Another said they were “shell-shocked”.

Sir Keir Starmer has enjoyed a bounce following the Labour conference this week, which was generally seen as positive for the opposition leader.

His popularity has boomed even more as the markets continue to react negatively to the chancellor’s £45bn package of tax cuts revealed less than a week ago.

Even since Tuesday, four days after the mini-budget, Labour has continued to gain in the polls.

Thursday’s YouGov poll gave Labour a nine-point boost from a poll it did from last Friday to Sunday, while the Tories went down seven points.

However, in a series of interviews on Thursday – their first since the pound reached a record low on Monday – Liz Truss and chancellor Kwasi Kwarteng doubled down as they blamed global events for the economic turmoil.

The prime minister insisted the government took “decisive action” that will aid growth and said the government had to take “urgent action” to kick-start the economy and protect consumers from rising energy costs.

During a visit to an engine plant in Darlington, the chancellor said the plan is aimed at “protecting people right across the country” and was “absolutely essential” for growth.

COVID hospital admissions in England highest since August amid new ‘autumn wave’ | UK News

A new autumn wave of coronavirus has seen the number of patients in hospital with the virus hit the highest level since August, the latest NHS data suggests.

Figures show 7,024 people were in hospital with coronavirus in England as of 8am on 28 September.

This is up 37% from 5,142 the previous week – and is the highest number seen since 19 August.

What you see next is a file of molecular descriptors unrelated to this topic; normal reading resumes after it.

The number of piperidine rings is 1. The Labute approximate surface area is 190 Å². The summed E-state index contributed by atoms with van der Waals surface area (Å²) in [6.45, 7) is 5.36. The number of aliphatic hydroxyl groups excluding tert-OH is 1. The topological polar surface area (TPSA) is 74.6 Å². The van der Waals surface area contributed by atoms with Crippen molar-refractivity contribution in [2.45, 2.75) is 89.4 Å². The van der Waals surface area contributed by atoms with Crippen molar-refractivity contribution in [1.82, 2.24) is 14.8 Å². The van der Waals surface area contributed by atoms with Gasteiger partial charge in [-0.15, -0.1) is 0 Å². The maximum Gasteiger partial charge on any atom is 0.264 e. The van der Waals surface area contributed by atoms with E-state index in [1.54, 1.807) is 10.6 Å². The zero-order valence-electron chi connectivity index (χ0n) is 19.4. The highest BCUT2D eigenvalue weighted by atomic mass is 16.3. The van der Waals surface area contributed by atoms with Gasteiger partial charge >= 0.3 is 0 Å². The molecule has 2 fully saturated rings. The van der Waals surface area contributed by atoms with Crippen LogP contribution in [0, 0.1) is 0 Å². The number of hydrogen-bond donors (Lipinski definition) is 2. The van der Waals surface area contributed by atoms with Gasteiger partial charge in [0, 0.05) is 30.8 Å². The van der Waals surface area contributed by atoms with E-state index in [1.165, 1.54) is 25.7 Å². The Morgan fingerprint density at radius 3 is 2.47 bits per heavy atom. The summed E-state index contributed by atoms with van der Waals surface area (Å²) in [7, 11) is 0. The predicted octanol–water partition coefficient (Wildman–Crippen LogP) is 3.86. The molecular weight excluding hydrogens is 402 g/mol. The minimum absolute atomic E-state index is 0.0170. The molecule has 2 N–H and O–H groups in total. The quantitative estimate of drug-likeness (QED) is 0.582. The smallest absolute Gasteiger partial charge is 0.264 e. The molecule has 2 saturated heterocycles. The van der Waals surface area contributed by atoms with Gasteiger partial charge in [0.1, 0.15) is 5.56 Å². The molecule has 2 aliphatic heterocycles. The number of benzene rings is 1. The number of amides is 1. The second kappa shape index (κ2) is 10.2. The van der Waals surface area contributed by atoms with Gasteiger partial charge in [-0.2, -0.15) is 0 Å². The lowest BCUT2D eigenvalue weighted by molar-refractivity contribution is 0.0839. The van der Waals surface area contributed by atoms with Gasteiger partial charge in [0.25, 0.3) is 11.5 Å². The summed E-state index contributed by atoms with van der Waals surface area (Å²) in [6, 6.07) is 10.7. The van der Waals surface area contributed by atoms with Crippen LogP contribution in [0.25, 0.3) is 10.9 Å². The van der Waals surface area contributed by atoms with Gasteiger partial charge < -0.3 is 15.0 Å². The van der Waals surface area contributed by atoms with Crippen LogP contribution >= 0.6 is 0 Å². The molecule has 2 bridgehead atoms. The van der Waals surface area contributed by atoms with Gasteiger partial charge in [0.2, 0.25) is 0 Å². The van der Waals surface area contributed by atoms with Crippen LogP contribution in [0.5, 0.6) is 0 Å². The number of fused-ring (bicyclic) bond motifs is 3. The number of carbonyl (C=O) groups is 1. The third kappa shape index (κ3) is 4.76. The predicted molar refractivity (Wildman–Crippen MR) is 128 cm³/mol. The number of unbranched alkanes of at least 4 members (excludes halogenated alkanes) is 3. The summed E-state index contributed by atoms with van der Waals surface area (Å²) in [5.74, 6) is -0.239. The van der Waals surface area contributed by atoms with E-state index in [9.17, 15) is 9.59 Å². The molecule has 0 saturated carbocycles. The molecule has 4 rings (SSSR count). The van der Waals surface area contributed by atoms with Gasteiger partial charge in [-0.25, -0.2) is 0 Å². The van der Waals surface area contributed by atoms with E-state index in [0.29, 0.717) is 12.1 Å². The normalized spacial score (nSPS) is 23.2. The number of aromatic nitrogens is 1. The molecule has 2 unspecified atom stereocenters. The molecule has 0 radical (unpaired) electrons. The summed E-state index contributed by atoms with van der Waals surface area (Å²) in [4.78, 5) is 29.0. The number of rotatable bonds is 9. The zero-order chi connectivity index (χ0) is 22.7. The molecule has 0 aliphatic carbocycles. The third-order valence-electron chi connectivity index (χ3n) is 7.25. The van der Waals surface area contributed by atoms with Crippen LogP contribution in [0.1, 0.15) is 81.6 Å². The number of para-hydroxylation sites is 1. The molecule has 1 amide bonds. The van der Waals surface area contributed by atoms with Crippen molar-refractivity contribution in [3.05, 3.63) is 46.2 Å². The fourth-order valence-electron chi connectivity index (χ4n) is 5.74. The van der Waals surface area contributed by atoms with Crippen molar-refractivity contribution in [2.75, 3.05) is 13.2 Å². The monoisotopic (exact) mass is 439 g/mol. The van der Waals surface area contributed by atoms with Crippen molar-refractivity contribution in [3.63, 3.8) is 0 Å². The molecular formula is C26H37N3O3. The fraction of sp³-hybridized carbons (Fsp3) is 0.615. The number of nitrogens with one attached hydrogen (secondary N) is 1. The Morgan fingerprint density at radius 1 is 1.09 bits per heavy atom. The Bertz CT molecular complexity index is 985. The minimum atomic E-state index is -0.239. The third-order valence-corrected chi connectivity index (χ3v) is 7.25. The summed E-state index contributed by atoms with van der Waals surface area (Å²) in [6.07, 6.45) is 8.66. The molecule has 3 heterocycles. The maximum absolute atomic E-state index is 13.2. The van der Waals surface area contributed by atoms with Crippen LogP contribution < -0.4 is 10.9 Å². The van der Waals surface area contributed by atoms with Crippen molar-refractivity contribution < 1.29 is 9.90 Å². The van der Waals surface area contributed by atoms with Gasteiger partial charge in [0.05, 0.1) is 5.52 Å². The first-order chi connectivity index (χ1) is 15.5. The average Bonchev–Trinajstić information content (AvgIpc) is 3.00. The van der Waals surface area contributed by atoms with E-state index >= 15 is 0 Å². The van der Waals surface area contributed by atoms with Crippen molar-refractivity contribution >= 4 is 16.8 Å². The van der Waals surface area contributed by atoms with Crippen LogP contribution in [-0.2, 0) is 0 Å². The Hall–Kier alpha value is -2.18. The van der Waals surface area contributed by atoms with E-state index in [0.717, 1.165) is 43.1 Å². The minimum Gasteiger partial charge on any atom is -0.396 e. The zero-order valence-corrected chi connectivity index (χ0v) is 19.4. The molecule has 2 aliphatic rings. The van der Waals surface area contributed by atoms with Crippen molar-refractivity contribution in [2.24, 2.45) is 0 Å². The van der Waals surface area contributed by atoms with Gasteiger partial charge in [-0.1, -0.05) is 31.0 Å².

With universal free testing wound down at the beginning of this year, health officials rely mainly on hospital data and the weekly ONS infection survey to understand how COVID is spreading.

Read more:
COVID-19 pandemic changed our personalities, claims study

The latest NHS figures, which are published every Thursday, show an upward trend in hospital admissions across all regions, with the South West at the same level as it was amid the Omicron BA.4/BA.5 subvariant wave in July.

The most recent ONS data also shows an increase in positive cases outside hospital and care home settings in England, with 766,500 people infected in the week to 14 September.

That is around one in 70 – up from one in 75 the week before.

According to the ZOE Health Study, which asks people to log their symptoms on a smartphone app, that number is higher – with an average of one in 32 people suffering symptomatic COVID across the UK this week.

Impact of hospitalisations could be higher

Its founder, Professor Tim Spector said: “It’s clear we’re now seeing an autumn wave of COVID-19, combined with increases in hospital admissions.

“With rates on the rise, especially in the vulnerable elderly age groups, the impact on hospitalisations could be higher.

“However, the youngest age group are showing possible early signs of case numbers slowing. Children tend to be a leader of infection trends, so if this continues next week it is possible that the COVID wave might not be as bad as previously predicted.”

Everyone over 65 and those in vulnerable groups are currently eligible for a ‘bivalent’ booster vaccine, which protects against the original Wuhan strain and the Omicron variant.

Eventually this will be rolled out to everyone over 50.

NHS officials have warned of a “twindemic” of flu and COVID infections this winter.

During its winter period earlier this year, Australia suffered a surge in H3N2 variant flu infections – the same one that caused around 20,000 deaths and 40,000 hospital admissions during the 2017/2018 flu season in the UK.

Flu circulated far less widely during the height of the coronavirus pandemic as people’s immune systems were heightened and vulnerable groups did not mix.